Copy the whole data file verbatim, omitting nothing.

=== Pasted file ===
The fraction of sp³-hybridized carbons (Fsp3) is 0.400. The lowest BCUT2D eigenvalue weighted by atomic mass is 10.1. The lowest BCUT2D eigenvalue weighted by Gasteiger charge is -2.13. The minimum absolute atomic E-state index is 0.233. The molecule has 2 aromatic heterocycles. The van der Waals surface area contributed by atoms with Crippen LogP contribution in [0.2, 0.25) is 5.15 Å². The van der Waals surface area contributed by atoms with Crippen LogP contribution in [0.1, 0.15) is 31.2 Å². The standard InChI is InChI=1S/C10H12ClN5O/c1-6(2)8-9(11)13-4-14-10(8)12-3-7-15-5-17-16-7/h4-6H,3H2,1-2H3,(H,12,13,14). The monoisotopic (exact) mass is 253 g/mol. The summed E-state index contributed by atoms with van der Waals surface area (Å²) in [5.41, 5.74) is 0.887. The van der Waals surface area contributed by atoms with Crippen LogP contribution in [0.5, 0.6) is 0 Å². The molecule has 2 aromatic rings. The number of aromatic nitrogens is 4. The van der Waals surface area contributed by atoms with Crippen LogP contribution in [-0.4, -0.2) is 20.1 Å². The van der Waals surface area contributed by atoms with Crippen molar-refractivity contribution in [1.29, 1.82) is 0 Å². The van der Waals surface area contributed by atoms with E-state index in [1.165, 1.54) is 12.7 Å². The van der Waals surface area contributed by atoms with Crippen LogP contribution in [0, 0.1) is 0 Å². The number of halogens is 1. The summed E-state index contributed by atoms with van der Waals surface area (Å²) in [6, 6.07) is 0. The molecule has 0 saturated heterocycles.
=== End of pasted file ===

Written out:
The fraction of sp³-hybridized carbons (Fsp3) is 0.400. The lowest BCUT2D eigenvalue weighted by atomic mass is 10.1. The lowest BCUT2D eigenvalue weighted by Gasteiger charge is -2.13. The minimum absolute atomic E-state index is 0.233. The molecule has 2 aromatic heterocycles. The van der Waals surface area contributed by atoms with Crippen LogP contribution in [0.2, 0.25) is 5.15 Å². The van der Waals surface area contributed by atoms with Crippen LogP contribution in [0.1, 0.15) is 31.2 Å². The standard InChI is InChI=1S/C10H12ClN5O/c1-6(2)8-9(11)13-4-14-10(8)12-3-7-15-5-17-16-7/h4-6H,3H2,1-2H3,(H,12,13,14). The monoisotopic (exact) mass is 253 g/mol. The summed E-state index contributed by atoms with van der Waals surface area (Å²) in [5.41, 5.74) is 0.887. The van der Waals surface area contributed by atoms with Crippen LogP contribution in [0.5, 0.6) is 0 Å². The molecule has 2 aromatic rings. The number of aromatic nitrogens is 4. The van der Waals surface area contributed by atoms with Crippen LogP contribution in [-0.4, -0.2) is 20.1 Å². The van der Waals surface area contributed by atoms with Crippen molar-refractivity contribution in [1.29, 1.82) is 0 Å². The van der Waals surface area contributed by atoms with E-state index in [1.165, 1.54) is 12.7 Å². The van der Waals surface area contributed by atoms with Crippen LogP contribution in [0, 0.1) is 0 Å². The number of halogens is 1. The summed E-state index contributed by atoms with van der Waals surface area (Å²) in [6, 6.07) is 0. The molecule has 0 saturated heterocycles.